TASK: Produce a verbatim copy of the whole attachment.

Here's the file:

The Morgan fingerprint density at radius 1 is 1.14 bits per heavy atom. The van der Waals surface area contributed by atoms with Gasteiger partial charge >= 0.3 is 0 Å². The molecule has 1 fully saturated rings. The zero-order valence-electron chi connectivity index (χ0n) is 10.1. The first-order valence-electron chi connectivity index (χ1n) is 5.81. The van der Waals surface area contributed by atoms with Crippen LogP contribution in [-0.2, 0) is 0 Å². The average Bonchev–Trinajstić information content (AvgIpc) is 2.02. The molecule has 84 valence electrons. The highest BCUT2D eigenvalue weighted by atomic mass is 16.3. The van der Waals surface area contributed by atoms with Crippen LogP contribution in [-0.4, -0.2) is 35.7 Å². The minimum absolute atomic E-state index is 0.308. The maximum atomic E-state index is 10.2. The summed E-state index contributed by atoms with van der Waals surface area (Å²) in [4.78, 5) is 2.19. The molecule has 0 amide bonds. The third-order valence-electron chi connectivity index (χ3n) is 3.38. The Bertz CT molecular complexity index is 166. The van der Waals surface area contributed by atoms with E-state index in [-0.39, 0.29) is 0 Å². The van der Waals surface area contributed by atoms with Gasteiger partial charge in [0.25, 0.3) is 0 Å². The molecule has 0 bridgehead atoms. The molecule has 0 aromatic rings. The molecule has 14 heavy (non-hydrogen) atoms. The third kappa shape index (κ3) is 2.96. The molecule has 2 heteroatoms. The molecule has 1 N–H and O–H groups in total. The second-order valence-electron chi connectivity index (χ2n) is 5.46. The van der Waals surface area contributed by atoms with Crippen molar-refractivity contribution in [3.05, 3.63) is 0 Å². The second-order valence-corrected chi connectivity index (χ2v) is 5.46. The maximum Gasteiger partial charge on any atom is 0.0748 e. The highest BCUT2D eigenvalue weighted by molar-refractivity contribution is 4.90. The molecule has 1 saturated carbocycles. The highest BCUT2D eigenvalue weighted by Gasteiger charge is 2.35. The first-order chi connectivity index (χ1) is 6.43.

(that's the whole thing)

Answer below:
The Morgan fingerprint density at radius 1 is 1.14 bits per heavy atom. The van der Waals surface area contributed by atoms with Gasteiger partial charge >= 0.3 is 0 Å². The molecule has 1 fully saturated rings. The zero-order valence-electron chi connectivity index (χ0n) is 10.1. The first-order valence-electron chi connectivity index (χ1n) is 5.81. The van der Waals surface area contributed by atoms with Crippen LogP contribution in [-0.2, 0) is 0 Å². The average Bonchev–Trinajstić information content (AvgIpc) is 2.02. The molecule has 84 valence electrons. The highest BCUT2D eigenvalue weighted by atomic mass is 16.3. The van der Waals surface area contributed by atoms with Crippen LogP contribution in [-0.4, -0.2) is 35.7 Å². The minimum absolute atomic E-state index is 0.308. The maximum atomic E-state index is 10.2. The summed E-state index contributed by atoms with van der Waals surface area (Å²) in [4.78, 5) is 2.19. The molecule has 0 amide bonds. The third-order valence-electron chi connectivity index (χ3n) is 3.38. The Bertz CT molecular complexity index is 166. The van der Waals surface area contributed by atoms with E-state index in [-0.39, 0.29) is 0 Å². The van der Waals surface area contributed by atoms with Gasteiger partial charge in [0.25, 0.3) is 0 Å². The molecule has 0 bridgehead atoms. The molecule has 0 aromatic rings. The molecule has 14 heavy (non-hydrogen) atoms. The third kappa shape index (κ3) is 2.96. The molecule has 2 heteroatoms. The molecule has 1 N–H and O–H groups in total. The second-order valence-electron chi connectivity index (χ2n) is 5.46. The van der Waals surface area contributed by atoms with Crippen molar-refractivity contribution in [3.05, 3.63) is 0 Å². The second-order valence-corrected chi connectivity index (χ2v) is 5.46. The maximum Gasteiger partial charge on any atom is 0.0748 e. The highest BCUT2D eigenvalue weighted by molar-refractivity contribution is 4.90. The molecule has 1 saturated carbocycles. The highest BCUT2D eigenvalue weighted by Gasteiger charge is 2.35. The first-order chi connectivity index (χ1) is 6.43.